Amgen Inc.’s migraine attack suppressant, Aimovig, has been granted marketing approval by the Japanese Ministry of Health, Labour and Welfare, the Thousand Oaks company announced Wednesday.

More than half a million patients worldwide are prescribed Aimovig. It was approved in the U.S. in 2018.

The drug is the first and only approved treatment in Japan to block a gene-related receptor that is believed to play a key role in migraine headaches. Aimovig also marks the first independent submission and approval for Amgen K.K., an Amgen affiliate based in Tokyo.

Aimovig’s approval was based on two studies, one phase II study that analyzed the safety and efficacy of the drug in adult Japanese patients with episodic migraines and a phase III study that analyzed the same factors for patients with both episodic and chronic migraines. Aimovig significantly reduced monthly migraine days in both studies.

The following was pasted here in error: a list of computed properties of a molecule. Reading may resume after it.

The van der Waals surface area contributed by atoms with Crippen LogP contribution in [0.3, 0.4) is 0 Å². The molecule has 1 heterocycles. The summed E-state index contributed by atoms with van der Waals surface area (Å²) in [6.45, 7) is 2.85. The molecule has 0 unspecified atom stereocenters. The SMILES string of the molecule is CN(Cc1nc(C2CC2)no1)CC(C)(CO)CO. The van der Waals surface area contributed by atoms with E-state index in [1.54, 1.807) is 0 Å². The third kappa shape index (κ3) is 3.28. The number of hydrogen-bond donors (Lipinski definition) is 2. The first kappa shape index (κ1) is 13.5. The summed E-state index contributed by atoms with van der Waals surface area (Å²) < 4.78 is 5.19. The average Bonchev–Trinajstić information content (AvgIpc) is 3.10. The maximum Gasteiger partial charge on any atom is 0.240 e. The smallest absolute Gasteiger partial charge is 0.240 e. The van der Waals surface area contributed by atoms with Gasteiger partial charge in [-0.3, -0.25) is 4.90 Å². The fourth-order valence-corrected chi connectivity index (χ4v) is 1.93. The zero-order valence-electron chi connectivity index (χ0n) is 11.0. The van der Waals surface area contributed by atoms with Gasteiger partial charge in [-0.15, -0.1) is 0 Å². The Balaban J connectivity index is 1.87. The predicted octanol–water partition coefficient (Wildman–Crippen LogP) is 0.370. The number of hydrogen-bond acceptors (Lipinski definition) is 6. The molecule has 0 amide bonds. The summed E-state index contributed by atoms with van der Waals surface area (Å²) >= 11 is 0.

According to the Japanese Headache Society, in Japan, more than 70 percent of patients with migraine have never visited a hospital for treatment. Also, around 50 percent of patients try to treat their migraines with over-the-counter medications.

“We want patients to know they don’t need to push through this disease alone. If properly treated with a therapy like Aimovig that has proven efficacy and has an established tolerability profile, they may be able to take on day-to-day tasks and challenges they had previously been forced to give up,” Steve Sugino, general manager at Amgen K.K., said in a statement.

Shares of Amgen (AMGN) closed Wednesday down $1.20, or a fraction of a percent, to $238,71 on the Nasdaq, on a day when that market closed up a fraction of a percent.